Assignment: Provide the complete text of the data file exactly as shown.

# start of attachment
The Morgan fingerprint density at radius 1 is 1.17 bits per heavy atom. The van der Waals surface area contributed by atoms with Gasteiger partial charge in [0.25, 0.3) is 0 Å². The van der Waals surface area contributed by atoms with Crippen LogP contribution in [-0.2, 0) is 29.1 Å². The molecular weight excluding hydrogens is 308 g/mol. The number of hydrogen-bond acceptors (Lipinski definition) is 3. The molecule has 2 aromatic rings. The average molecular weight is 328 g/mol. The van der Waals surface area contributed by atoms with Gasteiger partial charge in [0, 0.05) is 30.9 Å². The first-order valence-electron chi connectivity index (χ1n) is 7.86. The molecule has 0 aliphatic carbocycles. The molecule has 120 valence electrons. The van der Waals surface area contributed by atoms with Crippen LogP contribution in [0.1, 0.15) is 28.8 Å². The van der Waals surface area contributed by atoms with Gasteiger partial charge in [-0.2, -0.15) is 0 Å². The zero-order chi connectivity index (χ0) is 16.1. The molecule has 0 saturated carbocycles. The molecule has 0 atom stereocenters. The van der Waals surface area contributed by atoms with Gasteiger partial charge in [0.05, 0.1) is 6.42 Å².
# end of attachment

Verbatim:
The Morgan fingerprint density at radius 1 is 1.17 bits per heavy atom. The van der Waals surface area contributed by atoms with Gasteiger partial charge in [0.25, 0.3) is 0 Å². The van der Waals surface area contributed by atoms with Crippen LogP contribution in [-0.2, 0) is 29.1 Å². The molecular weight excluding hydrogens is 308 g/mol. The number of hydrogen-bond acceptors (Lipinski definition) is 3. The molecule has 2 aromatic rings. The average molecular weight is 328 g/mol. The van der Waals surface area contributed by atoms with Gasteiger partial charge in [0, 0.05) is 30.9 Å². The first-order valence-electron chi connectivity index (χ1n) is 7.86. The molecule has 0 aliphatic carbocycles. The molecule has 120 valence electrons. The van der Waals surface area contributed by atoms with Crippen LogP contribution in [0.1, 0.15) is 28.8 Å². The van der Waals surface area contributed by atoms with Gasteiger partial charge in [-0.2, -0.15) is 0 Å². The zero-order chi connectivity index (χ0) is 16.1. The molecule has 0 saturated carbocycles. The molecule has 0 atom stereocenters. The van der Waals surface area contributed by atoms with Gasteiger partial charge in [0.05, 0.1) is 6.42 Å².